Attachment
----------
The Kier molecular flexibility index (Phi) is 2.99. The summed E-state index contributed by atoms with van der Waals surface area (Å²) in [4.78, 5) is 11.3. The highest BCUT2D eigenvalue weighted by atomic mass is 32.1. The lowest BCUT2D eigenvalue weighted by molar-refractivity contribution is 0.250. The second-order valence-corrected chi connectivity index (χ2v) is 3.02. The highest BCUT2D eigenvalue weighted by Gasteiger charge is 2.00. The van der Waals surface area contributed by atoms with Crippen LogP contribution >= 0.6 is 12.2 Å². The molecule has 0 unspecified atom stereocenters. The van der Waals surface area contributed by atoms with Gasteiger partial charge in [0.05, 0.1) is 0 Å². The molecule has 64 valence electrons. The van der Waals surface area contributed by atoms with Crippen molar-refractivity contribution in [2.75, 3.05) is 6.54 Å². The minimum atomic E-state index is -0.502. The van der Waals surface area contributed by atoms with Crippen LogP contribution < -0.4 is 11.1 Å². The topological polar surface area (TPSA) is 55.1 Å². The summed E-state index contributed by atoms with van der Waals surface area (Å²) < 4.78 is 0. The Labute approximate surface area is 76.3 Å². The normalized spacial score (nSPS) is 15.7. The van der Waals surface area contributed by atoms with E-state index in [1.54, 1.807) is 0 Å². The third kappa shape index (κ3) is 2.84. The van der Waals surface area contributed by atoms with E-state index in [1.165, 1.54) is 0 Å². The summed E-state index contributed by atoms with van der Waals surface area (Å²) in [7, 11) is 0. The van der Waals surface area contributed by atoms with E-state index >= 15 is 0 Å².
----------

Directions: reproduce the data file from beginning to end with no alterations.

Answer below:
The Kier molecular flexibility index (Phi) is 2.99. The summed E-state index contributed by atoms with van der Waals surface area (Å²) in [4.78, 5) is 11.3. The highest BCUT2D eigenvalue weighted by atomic mass is 32.1. The lowest BCUT2D eigenvalue weighted by molar-refractivity contribution is 0.250. The second-order valence-corrected chi connectivity index (χ2v) is 3.02. The highest BCUT2D eigenvalue weighted by Gasteiger charge is 2.00. The van der Waals surface area contributed by atoms with Crippen LogP contribution >= 0.6 is 12.2 Å². The molecule has 0 unspecified atom stereocenters. The van der Waals surface area contributed by atoms with Gasteiger partial charge in [0.05, 0.1) is 0 Å². The molecule has 64 valence electrons. The van der Waals surface area contributed by atoms with Crippen molar-refractivity contribution in [2.75, 3.05) is 6.54 Å². The minimum atomic E-state index is -0.502. The van der Waals surface area contributed by atoms with Crippen LogP contribution < -0.4 is 11.1 Å². The topological polar surface area (TPSA) is 55.1 Å². The summed E-state index contributed by atoms with van der Waals surface area (Å²) < 4.78 is 0. The Labute approximate surface area is 76.3 Å². The normalized spacial score (nSPS) is 15.7. The van der Waals surface area contributed by atoms with E-state index in [1.54, 1.807) is 0 Å². The third kappa shape index (κ3) is 2.84. The van der Waals surface area contributed by atoms with E-state index in [1.165, 1.54) is 0 Å². The summed E-state index contributed by atoms with van der Waals surface area (Å²) in [7, 11) is 0. The van der Waals surface area contributed by atoms with E-state index >= 15 is 0 Å².